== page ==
The following is an extract from the book written in 1962 by George F. Wieck called The Volunteer Movement in Western Australia 1861-1903, pp. 42 – 43:

 
Geraldton Rifle Volunteers

Approval to form a Volunteer Infantry corps in the Champion Bay district appeared in the Government Gazette of 10 October 1876. The new corps was designated the "Geraldton Rifle Volunteers", with Headquarters at Geraldton. Capt. J.N. Hillman was appointed to Command.

The corps was administratively independent and in all matters dealt direct with the Military Commandant. Names on the roll totalled 60 in 1876, 48 in 1883, 67 in 1892, and 51 in 1895.

Apart from its deeds of prowess on the rifle range (which were outstanding) there is little on record concerning the activities of this corps: it was located so far from the others that particularly in the earlier years it could not participate with them in the higher forms of training. A small camp of training was held in the vicinity of Geraldton in 1884 - this was the first held by the corps. As in the case of Guildford very obsolete rifles were issued and these were not replaced until years later.

A detachment, with Lieutenant S. Mitchell in Command, was raised at Northampton in 1885. In 10 the corps was included with those of Guildford, Bunbury, and York to form the 3rd Battalion Western Australian Infantry Brigade.

Further details appear in Western Australian Infantry Brigade and 3rd Battalion Western Australian Infantry Brigade.


Officers of Geraldton Rifle Volunteers

Captain JD Hillman, 26 February 1877

Captain E Shenton, 21 May 1877

Lieutenant V Birch, 2 August 1877

Lieutenant W Gale, 16 December 1879

Sub-Lieutenant H Smith, 11 April 1881

Lieutenant WD Cowan, 5 February 1884

Lieutenant W Jose, 11 August 1886

Major RH Cowan, 24 May 1888

Second Lieutenant F Wittenoom, 15 April 1889

Captain WM Buchanan, 27 July 1894

Lieutenant W Barges, 29 April 1895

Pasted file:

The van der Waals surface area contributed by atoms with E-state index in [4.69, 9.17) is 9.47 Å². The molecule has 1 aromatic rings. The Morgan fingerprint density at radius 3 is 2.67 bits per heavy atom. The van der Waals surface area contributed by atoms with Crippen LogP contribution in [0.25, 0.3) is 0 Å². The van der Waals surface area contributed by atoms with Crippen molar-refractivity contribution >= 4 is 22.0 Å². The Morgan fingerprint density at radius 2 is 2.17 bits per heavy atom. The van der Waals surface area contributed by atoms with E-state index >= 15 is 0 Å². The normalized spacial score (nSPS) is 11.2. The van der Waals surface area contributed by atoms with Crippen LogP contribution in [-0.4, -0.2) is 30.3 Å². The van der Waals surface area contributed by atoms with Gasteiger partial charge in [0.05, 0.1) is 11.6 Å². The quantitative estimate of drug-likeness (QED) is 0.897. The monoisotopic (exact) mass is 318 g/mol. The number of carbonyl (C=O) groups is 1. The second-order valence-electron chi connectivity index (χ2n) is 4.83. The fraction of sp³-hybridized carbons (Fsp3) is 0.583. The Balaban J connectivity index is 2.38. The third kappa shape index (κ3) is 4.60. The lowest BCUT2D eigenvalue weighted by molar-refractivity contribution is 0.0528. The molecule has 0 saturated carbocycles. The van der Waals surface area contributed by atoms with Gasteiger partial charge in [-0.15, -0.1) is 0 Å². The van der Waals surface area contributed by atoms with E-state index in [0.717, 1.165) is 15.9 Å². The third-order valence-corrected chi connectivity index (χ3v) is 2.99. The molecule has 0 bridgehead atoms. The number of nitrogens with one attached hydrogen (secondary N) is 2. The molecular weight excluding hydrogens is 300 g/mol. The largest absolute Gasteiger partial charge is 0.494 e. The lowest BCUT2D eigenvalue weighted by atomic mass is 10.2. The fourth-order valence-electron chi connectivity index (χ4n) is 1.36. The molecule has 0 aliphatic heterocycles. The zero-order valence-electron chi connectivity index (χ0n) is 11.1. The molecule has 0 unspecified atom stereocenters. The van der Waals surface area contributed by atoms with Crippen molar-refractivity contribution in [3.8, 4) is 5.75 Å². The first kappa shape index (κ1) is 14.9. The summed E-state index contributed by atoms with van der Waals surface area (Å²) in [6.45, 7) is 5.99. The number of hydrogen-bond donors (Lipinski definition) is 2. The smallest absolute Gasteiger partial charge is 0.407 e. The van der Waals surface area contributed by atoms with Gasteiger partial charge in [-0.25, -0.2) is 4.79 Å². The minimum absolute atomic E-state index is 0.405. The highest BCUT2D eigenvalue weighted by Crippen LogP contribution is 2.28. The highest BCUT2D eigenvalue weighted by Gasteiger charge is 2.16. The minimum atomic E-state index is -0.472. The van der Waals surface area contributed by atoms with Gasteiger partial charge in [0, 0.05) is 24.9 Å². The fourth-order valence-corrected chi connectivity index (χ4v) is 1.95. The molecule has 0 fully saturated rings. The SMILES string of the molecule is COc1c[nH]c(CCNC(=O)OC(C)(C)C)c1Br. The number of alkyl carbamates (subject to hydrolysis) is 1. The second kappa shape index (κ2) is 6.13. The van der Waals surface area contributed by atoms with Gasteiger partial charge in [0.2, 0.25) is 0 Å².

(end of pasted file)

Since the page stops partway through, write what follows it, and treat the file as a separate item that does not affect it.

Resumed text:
Lieutenant HF Darling, 6 September 1897


 

Previous:  1st Battalion W.A. Volunteers

Next: Wellington Mounted Volunteers

 

Further Reading:

Western Australian Militia, Light Horse

Western Australian Militia, Infantry

 


Citation: The Volunteer Movement in Western Australia, Geraldton Rifle Volunteers

Posted by Project Leader at 12:01 AM EADT
Updated: Friday, 4 September 2009 10:44 PM EADT
Thursday, 30 July 2009
The Volunteer Movement in Western Australia, Wellington Mounted Volunteers
Topic: Militia - LHW - WA

Western Australian Militia

Wellington Mounted Volunteers

 

The following is an extract from the book written in 1962 by George F. Wieck called The Volunteer Movement in Western Australia 1861-1903, pp. 43 – 44:

 
Wellington Mounted Volunteers

After the failure in 1862 to raise a Volunteer corps in the Vasse-Sussex district nothing further was done until in 1876 the Military Commandant recommended a proposal to raise a mounted corps at Bunbury. A Government Gazette, dated 25 June 1877, contained authority to raise the "Wellington Mounted Volunteers" with headquarters at Bunbury. Captain J. H. Rose was appointed to Command.

There are no recorded details of the life and experiences of the corps. There are indications that difficulties in the supply of arms and uniform, similar to those suffered by the sister corps at Pinjarrah, caused disappointment among the rank and file.

The colour and design of uniform adopted were similar to that worn by the Pinjarrah corps and the arms issued were also revolver carbines and Light Cavalry swords. An officer's sword with the title of the corps "chased" on the blade is in the custody of the Perth Museum.

The roll bore 55 names in 1877, 38 in 1889, and only 18 in 1882. There can have been no surprise when the Government Gazette of 30 November 1883 announced the disbandment of the corps.


Officers of the Wellington Mounted Volunteers

Captain RH Rose, 25 June 1877

Captain TR Lovegrove, 25 June 1877

Lieutenant MW Clifton, 7 August 1878



 

Previous:  Geraldton Rifle Volunteers

Next: Albany Rifle Volunteers

 

Further Reading:

Western Australian Militia, Light Horse

Western Australian Militia, Infantry

 


Citation: The Volunteer Movement in Western Australia, Wellington Mounted Volunteers

Posted by Project Leader at 12:01 AM EADT
Updated: Friday, 4 September 2009 10:41 PM EADT